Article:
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Craftivism for Freedom  – Designing Political Protest

“No one is free until we all are free.” –  Dr. Martin Luther King, Jr.

Following the success of her Death Row protest piece, the ‘Tiki Love Truck’, extreme craftivist and renegade potter Carrie Reichardt has turned her talents to another subject.

The meticulously crafted mosaic Zulu Taxi cab is beautiful, sure. But beneath the gloriously glazed tiles and tessellated trunk lies a much deeper meaning. This particular taxi cab is designed for a man named Kenny ‘Zulu’ Whitmore, a former member of the Black Panther party — a revolutionary nationalist and socialist US-based group — and political prisoner who has been in Louisiana State Prison, in solitary confinement, for forty years.

Forty years in solitary is enough to break the spirit of any human being, especially if the grounds on which your freedom has been robbed are shaky, and widely contested. Despite all of this Zulu continues to fight for his right to freedom. Carrie and her collective of London based artists, The Treatment Rooms, have joined that fight. In this interview Carrie reveals what drives the creation of her political art, and discusses the deeper significance of the remarkable Zulu Taxi.

How did you get involved in Kenny ‘Zulu’ Whitmore’s case?

I got involved with Herman Wallace (another Black Pantherpolitical prisoner), as I’ve been writing to people on death row since 2000. Herman had a strong international campaign behind him; Zulu was in the cell next door and he had nobody. Herman wrote to his European supporters and asked them to come together. So in 2007 we decided that we would launch a campaign and I started writing to Zulu.

What inspired you to create the taxi?

When you read about the Black Panther party, you understand revolutionary ways of collective action. The Panthers were a unifying force that stood up to the system that oppressed them, which now seems even more pertinent than ever. The Treatment Rooms collective found it amazingly inspirational to read about these concepts and understand how you could affect change on a local level.  The whole story is amazing because they’re political prisoners, and we don’t ever hear about them. It’s horrendous and no one really knows about it. In Louisiana State Prison, where Zulu is, the average prison sentence is 80 years.  The system really is insane. Zulu is an incredible revolutionary who sends the most wonderful letters. He’s fighting a cause and a system, but fighting it from the belly of the beast.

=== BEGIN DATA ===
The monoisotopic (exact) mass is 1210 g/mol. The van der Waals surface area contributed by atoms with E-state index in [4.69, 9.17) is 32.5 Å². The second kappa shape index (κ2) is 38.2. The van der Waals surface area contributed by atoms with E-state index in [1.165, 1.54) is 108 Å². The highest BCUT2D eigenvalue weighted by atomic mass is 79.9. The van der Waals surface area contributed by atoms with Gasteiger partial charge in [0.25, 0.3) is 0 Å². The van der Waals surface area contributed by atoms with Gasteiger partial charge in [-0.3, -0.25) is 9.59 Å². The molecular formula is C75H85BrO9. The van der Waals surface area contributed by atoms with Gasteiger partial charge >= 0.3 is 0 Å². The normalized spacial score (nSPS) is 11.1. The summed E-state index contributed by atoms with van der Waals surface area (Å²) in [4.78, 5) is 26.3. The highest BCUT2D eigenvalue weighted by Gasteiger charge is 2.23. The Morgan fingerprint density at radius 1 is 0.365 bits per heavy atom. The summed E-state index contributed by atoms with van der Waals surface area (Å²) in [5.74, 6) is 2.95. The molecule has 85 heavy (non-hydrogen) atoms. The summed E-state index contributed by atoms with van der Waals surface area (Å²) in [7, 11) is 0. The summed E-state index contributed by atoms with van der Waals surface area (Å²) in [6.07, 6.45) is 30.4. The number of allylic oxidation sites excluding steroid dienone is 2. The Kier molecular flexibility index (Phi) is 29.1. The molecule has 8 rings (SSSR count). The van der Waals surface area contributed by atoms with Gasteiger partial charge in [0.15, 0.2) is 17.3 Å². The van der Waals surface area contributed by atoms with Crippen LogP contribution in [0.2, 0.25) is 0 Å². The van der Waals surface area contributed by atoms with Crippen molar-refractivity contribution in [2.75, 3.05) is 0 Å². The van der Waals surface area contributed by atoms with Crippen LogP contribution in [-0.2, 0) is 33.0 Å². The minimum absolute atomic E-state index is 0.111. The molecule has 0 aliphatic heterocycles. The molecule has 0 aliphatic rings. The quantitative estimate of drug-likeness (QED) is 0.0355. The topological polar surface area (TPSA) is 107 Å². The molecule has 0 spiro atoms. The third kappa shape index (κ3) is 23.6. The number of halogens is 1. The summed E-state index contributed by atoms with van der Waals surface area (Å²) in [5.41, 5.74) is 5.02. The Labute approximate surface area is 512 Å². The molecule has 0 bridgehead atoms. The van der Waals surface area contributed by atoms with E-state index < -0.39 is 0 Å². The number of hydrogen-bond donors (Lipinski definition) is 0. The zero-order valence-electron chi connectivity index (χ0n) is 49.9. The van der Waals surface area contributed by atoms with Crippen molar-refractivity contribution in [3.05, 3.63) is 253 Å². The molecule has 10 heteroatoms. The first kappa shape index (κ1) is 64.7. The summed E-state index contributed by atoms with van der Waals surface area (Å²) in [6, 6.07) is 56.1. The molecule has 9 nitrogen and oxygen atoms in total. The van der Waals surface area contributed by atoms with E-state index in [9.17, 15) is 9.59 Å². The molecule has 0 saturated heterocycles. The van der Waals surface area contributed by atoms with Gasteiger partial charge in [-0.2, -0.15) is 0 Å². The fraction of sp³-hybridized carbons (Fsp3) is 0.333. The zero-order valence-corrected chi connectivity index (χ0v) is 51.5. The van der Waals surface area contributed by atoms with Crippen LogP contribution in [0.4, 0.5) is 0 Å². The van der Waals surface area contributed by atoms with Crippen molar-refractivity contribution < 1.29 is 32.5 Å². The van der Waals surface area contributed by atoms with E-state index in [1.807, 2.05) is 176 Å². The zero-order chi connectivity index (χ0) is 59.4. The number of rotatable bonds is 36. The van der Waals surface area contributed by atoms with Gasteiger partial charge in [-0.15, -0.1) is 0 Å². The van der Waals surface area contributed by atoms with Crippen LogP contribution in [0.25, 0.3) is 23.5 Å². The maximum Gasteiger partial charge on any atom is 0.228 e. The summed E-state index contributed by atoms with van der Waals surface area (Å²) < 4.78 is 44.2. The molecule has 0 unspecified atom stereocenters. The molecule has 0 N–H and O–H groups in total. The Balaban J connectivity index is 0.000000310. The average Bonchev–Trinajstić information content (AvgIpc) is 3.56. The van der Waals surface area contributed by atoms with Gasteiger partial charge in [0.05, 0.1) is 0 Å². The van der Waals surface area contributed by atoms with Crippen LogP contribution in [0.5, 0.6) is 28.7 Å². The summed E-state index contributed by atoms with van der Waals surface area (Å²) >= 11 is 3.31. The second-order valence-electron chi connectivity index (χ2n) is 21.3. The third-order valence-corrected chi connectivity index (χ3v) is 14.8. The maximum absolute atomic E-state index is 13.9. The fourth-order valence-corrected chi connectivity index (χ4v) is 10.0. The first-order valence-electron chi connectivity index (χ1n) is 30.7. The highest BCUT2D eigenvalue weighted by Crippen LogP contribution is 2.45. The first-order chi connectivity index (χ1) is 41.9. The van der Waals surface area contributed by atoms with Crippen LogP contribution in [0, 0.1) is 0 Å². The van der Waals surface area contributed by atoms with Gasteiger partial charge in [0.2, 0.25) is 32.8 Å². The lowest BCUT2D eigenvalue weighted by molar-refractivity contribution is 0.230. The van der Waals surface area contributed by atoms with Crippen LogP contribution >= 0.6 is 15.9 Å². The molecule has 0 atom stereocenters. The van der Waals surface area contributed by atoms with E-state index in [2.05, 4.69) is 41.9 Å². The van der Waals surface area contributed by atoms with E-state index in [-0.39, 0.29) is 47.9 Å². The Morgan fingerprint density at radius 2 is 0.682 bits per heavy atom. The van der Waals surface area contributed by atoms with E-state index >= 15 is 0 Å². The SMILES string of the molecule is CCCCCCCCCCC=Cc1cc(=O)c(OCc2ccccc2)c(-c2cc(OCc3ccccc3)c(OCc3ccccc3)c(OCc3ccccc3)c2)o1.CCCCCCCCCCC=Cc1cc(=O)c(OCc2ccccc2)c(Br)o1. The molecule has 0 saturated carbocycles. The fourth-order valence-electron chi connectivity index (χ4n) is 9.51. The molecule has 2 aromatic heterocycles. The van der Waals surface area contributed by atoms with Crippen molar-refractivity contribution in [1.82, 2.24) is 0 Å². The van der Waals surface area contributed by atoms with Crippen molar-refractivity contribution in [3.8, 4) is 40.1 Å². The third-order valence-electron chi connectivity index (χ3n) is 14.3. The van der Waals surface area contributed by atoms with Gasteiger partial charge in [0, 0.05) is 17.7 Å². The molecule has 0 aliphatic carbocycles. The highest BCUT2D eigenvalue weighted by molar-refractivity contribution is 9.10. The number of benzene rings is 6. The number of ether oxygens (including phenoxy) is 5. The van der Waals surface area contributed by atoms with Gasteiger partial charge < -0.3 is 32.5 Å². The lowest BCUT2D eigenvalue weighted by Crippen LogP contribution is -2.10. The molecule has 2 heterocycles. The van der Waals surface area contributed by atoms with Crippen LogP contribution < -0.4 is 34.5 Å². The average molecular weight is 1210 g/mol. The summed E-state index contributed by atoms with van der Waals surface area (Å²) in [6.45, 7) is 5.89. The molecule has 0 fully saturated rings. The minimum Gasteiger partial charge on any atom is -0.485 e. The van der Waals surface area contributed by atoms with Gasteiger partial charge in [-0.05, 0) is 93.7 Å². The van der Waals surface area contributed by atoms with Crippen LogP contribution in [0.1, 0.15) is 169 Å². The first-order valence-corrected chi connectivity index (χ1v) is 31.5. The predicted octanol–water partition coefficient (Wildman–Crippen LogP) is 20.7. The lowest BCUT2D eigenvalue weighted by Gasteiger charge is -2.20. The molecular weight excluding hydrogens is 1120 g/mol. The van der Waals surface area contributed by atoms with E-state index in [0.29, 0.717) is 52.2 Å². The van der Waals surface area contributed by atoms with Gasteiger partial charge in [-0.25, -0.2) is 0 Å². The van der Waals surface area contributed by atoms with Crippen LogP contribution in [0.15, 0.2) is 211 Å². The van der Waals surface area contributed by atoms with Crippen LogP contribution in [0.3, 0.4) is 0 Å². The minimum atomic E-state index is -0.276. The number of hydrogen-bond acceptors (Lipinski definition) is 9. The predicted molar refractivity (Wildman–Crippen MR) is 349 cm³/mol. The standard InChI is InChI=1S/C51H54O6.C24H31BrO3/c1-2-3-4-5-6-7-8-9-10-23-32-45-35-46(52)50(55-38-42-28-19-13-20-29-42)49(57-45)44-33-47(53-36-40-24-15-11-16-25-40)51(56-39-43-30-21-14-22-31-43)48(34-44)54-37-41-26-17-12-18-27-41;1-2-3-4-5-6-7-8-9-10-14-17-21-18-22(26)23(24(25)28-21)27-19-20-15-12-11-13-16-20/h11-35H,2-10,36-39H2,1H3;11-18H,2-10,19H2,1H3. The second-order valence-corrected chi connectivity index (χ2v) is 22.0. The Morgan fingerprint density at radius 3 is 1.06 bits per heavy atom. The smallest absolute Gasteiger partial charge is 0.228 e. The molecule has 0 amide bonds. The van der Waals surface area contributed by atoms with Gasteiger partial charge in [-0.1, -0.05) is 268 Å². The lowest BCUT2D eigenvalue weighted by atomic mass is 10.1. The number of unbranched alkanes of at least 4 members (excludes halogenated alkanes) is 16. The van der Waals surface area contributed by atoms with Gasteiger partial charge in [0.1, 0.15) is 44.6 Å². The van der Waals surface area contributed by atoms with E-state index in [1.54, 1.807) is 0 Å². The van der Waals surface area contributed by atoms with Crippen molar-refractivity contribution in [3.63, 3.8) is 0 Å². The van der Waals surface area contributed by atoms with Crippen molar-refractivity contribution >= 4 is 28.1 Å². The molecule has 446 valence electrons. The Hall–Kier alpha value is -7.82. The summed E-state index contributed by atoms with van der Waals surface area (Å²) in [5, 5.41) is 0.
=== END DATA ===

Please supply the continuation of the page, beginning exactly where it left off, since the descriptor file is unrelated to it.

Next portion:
What is it about art, and mosaic in particular that is so effective in challenging people’s perspectives?

I have a real belief in the power of clay, and an innate love of it. People love ceramics and tiles because it is the earth. It is the most poopular medium there is, but it’s the most derided by the art establishment. The ‘art car’ is probably the most popular thing you can do, because art can sometimes be intimidating. People don’t like going to art galleries because they find it intimidating to see pictures on walls.  Street art has made it more democratic to a degree, but do something to your car and everyone will talk about it, because everyone will feel like they can.

At the festival you’re planning on getting Shambalans to write letters to Zulu. What are you hoping to achieve through those letters?

It makes it really personal: a connective postcard. You don’t have to write your name and address, you just write a postcard saying; “thinking of you”, “I’ve heard of you”. It’s making a personal connection straight away between Zulu and somebody. But more importantly it’s hugely symbolic because everytime Zulu gets a letter the prison are aware that more and more people are behind his fight. It’s getting letters that enable him to stay mentally strong. And I think that’s really powerful – both for the person who sends the letter and for Zulu, who receives it. That’s how you make these personal connections; that’s how movements grow.

What does Zulu’s taxi represent?

Zulu said in his most recent letter, “what more could you want other than your freedom?” Zulu understands that this taxi is a symbol. He wants people to hear of the injustice taking place, because it’s not just about him, he’s just a figurehead of a much wider problem. The entire system is flawed. People don’t really want to know about this stuff — they don’t feel like they can do much about it. But if you create the most amazing art car that everybody wants to come and look at, then at least that opens up a dialogue. The Taxi is taking months to make and so many people will have touched and worked on this. It sends a symbol to him that people are behind him. I’ve had stuff sent to me from all over; New Zealand to the Netherlands — this is an international thing.

Carrie’s Zulu Taxi will be exhibited in the green fields of Shambala this year, where she will also be running various workshops. Check it out and let creativity inspire you to collective action!

For more info on Zulu’s story, visit